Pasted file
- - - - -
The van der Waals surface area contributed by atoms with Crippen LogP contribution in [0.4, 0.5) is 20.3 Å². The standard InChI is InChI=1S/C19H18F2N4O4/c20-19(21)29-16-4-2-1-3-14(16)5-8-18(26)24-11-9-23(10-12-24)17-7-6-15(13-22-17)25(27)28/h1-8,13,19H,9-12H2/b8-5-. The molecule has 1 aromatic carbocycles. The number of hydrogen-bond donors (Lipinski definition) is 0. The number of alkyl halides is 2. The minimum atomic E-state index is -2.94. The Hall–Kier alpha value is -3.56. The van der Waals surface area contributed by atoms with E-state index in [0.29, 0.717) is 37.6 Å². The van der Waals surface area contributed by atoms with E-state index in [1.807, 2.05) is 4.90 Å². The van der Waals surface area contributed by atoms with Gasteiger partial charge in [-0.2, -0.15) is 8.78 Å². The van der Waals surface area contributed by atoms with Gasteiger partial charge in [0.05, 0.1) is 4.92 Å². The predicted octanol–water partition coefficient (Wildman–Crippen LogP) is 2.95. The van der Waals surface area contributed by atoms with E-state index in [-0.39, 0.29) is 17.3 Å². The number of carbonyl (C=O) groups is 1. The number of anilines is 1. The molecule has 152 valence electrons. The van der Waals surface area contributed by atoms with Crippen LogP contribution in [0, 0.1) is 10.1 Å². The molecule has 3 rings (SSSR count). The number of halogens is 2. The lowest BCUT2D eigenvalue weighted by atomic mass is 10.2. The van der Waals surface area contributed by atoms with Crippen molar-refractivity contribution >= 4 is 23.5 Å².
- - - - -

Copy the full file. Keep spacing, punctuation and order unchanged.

The van der Waals surface area contributed by atoms with Crippen LogP contribution in [0.4, 0.5) is 20.3 Å². The standard InChI is InChI=1S/C19H18F2N4O4/c20-19(21)29-16-4-2-1-3-14(16)5-8-18(26)24-11-9-23(10-12-24)17-7-6-15(13-22-17)25(27)28/h1-8,13,19H,9-12H2/b8-5-. The molecule has 1 aromatic carbocycles. The number of hydrogen-bond donors (Lipinski definition) is 0. The number of alkyl halides is 2. The minimum atomic E-state index is -2.94. The Hall–Kier alpha value is -3.56. The van der Waals surface area contributed by atoms with E-state index in [0.29, 0.717) is 37.6 Å². The van der Waals surface area contributed by atoms with E-state index in [1.807, 2.05) is 4.90 Å². The van der Waals surface area contributed by atoms with Gasteiger partial charge in [-0.2, -0.15) is 8.78 Å². The van der Waals surface area contributed by atoms with Gasteiger partial charge in [0.05, 0.1) is 4.92 Å². The predicted octanol–water partition coefficient (Wildman–Crippen LogP) is 2.95. The van der Waals surface area contributed by atoms with E-state index in [-0.39, 0.29) is 17.3 Å². The number of carbonyl (C=O) groups is 1. The number of anilines is 1. The molecule has 152 valence electrons. The van der Waals surface area contributed by atoms with Crippen LogP contribution in [0, 0.1) is 10.1 Å². The molecule has 3 rings (SSSR count). The number of halogens is 2. The lowest BCUT2D eigenvalue weighted by atomic mass is 10.2. The van der Waals surface area contributed by atoms with Crippen molar-refractivity contribution >= 4 is 23.5 Å².